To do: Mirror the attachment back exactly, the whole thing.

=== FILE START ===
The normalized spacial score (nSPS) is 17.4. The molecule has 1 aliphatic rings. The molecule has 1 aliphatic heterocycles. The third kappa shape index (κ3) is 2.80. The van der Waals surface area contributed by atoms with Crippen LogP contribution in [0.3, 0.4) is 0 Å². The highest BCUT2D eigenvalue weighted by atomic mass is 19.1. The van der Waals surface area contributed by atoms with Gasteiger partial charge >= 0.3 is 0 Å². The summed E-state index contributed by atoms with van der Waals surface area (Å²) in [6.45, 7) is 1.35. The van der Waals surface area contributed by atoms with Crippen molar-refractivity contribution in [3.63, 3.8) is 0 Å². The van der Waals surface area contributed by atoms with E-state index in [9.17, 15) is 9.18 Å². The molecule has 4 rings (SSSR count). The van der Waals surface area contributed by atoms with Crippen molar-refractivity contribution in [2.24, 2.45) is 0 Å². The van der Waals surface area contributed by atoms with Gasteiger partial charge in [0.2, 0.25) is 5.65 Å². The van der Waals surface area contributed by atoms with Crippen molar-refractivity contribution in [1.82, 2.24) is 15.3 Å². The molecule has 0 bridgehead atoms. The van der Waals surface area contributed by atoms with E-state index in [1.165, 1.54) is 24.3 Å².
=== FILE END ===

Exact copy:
The normalized spacial score (nSPS) is 17.4. The molecule has 1 aliphatic rings. The molecule has 1 aliphatic heterocycles. The third kappa shape index (κ3) is 2.80. The van der Waals surface area contributed by atoms with Crippen LogP contribution in [0.3, 0.4) is 0 Å². The highest BCUT2D eigenvalue weighted by atomic mass is 19.1. The van der Waals surface area contributed by atoms with Gasteiger partial charge >= 0.3 is 0 Å². The summed E-state index contributed by atoms with van der Waals surface area (Å²) in [6.45, 7) is 1.35. The van der Waals surface area contributed by atoms with Crippen molar-refractivity contribution in [3.63, 3.8) is 0 Å². The van der Waals surface area contributed by atoms with E-state index in [9.17, 15) is 9.18 Å². The molecule has 4 rings (SSSR count). The van der Waals surface area contributed by atoms with Crippen molar-refractivity contribution in [2.24, 2.45) is 0 Å². The van der Waals surface area contributed by atoms with Gasteiger partial charge in [0.2, 0.25) is 5.65 Å². The van der Waals surface area contributed by atoms with Crippen molar-refractivity contribution in [1.82, 2.24) is 15.3 Å². The molecule has 0 bridgehead atoms. The van der Waals surface area contributed by atoms with E-state index in [1.165, 1.54) is 24.3 Å².